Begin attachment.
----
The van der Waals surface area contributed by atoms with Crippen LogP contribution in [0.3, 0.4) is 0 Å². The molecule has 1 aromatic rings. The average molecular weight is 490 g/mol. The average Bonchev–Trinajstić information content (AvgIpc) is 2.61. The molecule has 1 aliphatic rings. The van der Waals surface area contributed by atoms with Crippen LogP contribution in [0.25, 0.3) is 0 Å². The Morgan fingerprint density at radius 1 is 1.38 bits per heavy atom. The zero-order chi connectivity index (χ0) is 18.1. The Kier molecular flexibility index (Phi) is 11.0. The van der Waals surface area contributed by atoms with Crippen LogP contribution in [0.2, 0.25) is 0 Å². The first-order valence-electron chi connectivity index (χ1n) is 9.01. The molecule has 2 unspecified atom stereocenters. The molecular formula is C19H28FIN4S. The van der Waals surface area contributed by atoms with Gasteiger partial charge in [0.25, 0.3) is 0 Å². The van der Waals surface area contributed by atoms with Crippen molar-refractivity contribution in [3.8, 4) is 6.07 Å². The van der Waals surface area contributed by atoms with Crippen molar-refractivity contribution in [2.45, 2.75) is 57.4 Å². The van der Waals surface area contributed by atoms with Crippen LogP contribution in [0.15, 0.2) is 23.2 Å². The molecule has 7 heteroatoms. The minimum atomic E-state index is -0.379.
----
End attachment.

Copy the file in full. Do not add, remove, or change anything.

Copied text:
The van der Waals surface area contributed by atoms with Crippen LogP contribution in [0.3, 0.4) is 0 Å². The molecule has 1 aromatic rings. The average molecular weight is 490 g/mol. The average Bonchev–Trinajstić information content (AvgIpc) is 2.61. The molecule has 1 aliphatic rings. The van der Waals surface area contributed by atoms with Crippen LogP contribution in [0.25, 0.3) is 0 Å². The Morgan fingerprint density at radius 1 is 1.38 bits per heavy atom. The zero-order chi connectivity index (χ0) is 18.1. The Kier molecular flexibility index (Phi) is 11.0. The van der Waals surface area contributed by atoms with Crippen LogP contribution in [0.2, 0.25) is 0 Å². The first-order valence-electron chi connectivity index (χ1n) is 9.01. The molecule has 2 unspecified atom stereocenters. The molecular formula is C19H28FIN4S. The van der Waals surface area contributed by atoms with Gasteiger partial charge in [0.25, 0.3) is 0 Å². The van der Waals surface area contributed by atoms with Crippen molar-refractivity contribution in [3.8, 4) is 6.07 Å². The van der Waals surface area contributed by atoms with Crippen molar-refractivity contribution in [2.45, 2.75) is 57.4 Å². The van der Waals surface area contributed by atoms with Crippen LogP contribution in [0.15, 0.2) is 23.2 Å². The molecule has 7 heteroatoms. The minimum atomic E-state index is -0.379.